What’s worse than being hit by a ransomware attack out of the blue? In early December, a Canadian organization discovered the answer in the worst possible way: get ransomed by a second, entirely different attack, on the same day.
Being attacked simultaneously by two different ransomware groups is supposed to be rare—or perhaps it’s just that victims aren’t in a hurry to advertise being compromised twice, so it seems less common than it is.
The first attack unfolded first thing on Dec. 3, 2021, when IT staff were told that ransomware notes from the Karma group had appeared on the screens of about 20 computers.
The small piece of good news is that when the attackers realized the organization operated in healthcare, as an act of mercy they decided not to encrypt any files. Instead, the attackers had exfiltrated 52 GB of data, which would presumably be publicly released if a ransom wasn’t paid.
Within hours of the organization engaging the services of the Sophos Rapid Response service to help with the Karma attack, a second ransomware attack struck, this time the work of the Conti group (the internal logs of this infamous group were coincidentally recently leaked over their support for Russia’s invasion of Ukraine). This more orthodox attack exfiltrated 10.7 GB of data before encrypting files on an unspecified number of workstations.
How did this happen?
The fact the attacks happened within hours of one another was a coincidence, but the timeline for each, and the techniques used, are nevertheless revealing.
According to Sophos, the origin of the Karma compromise started months earlier in August when an attacker exploited the well-publicized Microsoft Exchange ProxyShell vulnerabilities (CVE-2021-34473, CVE-2021-34523, and CVE-2021-31207).
This made it possible to create a rogue admin account, which retrieved scripts from remote servers to spread, with the goal of setting up persistent access. The attack then went into hibernation—Sophos speculates that this suggests the attacker sold access to a second group—which weeks later used Remote Desktop Protocol (RDP) to connect to the admin account and install the Cobalt Strike pen testing tool that’s become popular with ransomware hackers.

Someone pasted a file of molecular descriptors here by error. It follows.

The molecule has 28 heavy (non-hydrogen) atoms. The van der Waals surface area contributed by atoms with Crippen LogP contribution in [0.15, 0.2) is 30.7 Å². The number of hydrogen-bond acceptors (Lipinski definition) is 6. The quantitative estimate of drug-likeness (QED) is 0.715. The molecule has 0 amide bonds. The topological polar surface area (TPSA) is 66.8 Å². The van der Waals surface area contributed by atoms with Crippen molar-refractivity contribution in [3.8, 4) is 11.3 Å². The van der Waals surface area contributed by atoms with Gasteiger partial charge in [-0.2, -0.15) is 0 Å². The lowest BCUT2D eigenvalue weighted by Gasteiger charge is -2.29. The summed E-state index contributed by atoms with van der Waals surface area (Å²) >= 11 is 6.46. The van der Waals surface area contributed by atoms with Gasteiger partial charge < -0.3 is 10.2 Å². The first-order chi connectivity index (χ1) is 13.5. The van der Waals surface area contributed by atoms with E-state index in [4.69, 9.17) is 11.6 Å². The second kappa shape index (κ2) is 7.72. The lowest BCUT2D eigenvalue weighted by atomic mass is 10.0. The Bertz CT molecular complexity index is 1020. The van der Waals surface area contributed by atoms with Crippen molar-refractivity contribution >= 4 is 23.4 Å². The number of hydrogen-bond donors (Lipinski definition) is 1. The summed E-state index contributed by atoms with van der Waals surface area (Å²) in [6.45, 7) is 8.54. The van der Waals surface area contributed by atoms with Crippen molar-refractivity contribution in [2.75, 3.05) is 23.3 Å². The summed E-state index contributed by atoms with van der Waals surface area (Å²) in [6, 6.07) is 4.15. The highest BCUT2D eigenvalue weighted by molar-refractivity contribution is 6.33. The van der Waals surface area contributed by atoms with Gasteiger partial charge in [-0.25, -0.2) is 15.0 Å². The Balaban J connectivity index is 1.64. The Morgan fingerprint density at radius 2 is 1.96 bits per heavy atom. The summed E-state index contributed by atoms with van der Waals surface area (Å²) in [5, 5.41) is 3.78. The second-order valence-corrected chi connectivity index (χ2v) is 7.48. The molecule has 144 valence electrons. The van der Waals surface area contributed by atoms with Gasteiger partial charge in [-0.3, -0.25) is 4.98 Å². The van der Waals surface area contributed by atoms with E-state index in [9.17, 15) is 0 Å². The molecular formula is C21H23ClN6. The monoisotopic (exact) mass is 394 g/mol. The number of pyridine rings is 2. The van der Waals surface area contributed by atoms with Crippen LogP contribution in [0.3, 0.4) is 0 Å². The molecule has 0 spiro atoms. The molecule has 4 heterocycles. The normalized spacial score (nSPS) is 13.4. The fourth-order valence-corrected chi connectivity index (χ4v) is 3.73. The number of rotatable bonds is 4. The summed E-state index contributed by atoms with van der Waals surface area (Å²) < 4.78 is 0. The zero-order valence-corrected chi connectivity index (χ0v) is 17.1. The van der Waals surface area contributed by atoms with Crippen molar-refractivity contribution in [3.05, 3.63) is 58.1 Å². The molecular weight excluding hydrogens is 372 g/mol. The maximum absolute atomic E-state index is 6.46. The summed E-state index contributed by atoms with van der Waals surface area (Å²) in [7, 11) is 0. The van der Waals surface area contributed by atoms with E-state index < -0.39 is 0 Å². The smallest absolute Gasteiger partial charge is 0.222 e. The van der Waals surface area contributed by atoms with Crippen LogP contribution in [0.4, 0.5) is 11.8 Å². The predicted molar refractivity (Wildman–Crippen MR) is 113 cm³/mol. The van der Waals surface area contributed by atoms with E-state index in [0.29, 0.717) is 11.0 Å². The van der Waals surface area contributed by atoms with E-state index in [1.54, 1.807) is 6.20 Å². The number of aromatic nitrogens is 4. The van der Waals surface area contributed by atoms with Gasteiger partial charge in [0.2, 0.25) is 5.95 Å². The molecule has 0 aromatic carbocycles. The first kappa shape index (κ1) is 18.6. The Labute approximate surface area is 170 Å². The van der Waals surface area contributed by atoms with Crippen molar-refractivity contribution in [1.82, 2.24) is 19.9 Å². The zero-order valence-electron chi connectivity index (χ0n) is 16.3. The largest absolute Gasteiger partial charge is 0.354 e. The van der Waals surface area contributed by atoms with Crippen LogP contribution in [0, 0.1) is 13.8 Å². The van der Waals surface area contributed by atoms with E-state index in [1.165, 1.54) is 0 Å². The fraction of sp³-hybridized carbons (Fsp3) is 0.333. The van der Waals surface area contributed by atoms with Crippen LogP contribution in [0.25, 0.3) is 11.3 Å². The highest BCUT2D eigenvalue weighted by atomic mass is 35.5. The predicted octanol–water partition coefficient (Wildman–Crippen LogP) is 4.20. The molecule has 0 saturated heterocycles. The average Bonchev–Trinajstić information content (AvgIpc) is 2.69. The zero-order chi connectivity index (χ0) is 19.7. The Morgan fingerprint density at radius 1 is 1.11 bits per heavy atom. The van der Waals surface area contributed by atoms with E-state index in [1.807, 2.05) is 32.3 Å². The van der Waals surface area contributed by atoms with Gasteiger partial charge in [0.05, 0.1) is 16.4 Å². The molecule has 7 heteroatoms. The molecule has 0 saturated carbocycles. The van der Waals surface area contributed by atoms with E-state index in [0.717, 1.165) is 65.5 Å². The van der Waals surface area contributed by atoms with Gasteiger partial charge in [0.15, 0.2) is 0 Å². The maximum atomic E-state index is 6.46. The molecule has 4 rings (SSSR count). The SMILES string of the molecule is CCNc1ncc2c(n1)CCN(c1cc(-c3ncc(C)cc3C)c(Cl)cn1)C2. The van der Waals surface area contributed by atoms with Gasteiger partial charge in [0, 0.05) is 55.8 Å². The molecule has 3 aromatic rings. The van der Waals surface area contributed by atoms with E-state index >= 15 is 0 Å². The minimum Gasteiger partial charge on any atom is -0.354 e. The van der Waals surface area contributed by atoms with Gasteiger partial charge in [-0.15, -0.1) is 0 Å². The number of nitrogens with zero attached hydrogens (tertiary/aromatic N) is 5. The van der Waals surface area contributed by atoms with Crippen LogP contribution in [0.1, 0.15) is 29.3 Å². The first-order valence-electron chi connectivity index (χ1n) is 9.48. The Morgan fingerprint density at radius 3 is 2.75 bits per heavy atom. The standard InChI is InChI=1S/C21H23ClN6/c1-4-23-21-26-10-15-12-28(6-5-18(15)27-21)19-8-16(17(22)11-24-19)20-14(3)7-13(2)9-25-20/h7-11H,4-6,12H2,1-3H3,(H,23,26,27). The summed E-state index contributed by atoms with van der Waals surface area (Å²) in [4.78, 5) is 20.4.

The second attack, by Conti, achieved a compromise on Nov. 25 by exploiting the same Exchange ProxyShell flaws, and Cobalt Strike/remote RDP access method.
In a way, the victim was lucky—it had engaged a security vendor to help it just before the second attack struck. This shortened the incident response window.
As to the root causes, the unpatched Exchange vulnerabilities allowed both groups to launch the compromise in the first place. It’s not clear what delayed patching, but it appears the organization didn’t protect all servers with anti-malware, another oversight.
There was a time when defenders had a grace period to patch. No more. When flaws in popular business software products become public knowledge, threat groups start scanning immediately, building inventories of vulnerable systems to target.
On this occasion, two separate groups picked up on the organization’s vulnerability. At that point, it becomes a race to see which group can extort first. What started as a software flaw in a healthcare company ended with that organization being fought over like a hunk of prize meat.
With the involvement of Sophos, the victim was able to clean the infection and, presumably, return to a somewhat chastened normality. As for the lost data, that’s gone forever and can’t be un-stolen. The negative consequences of that part of the attack lie in the future.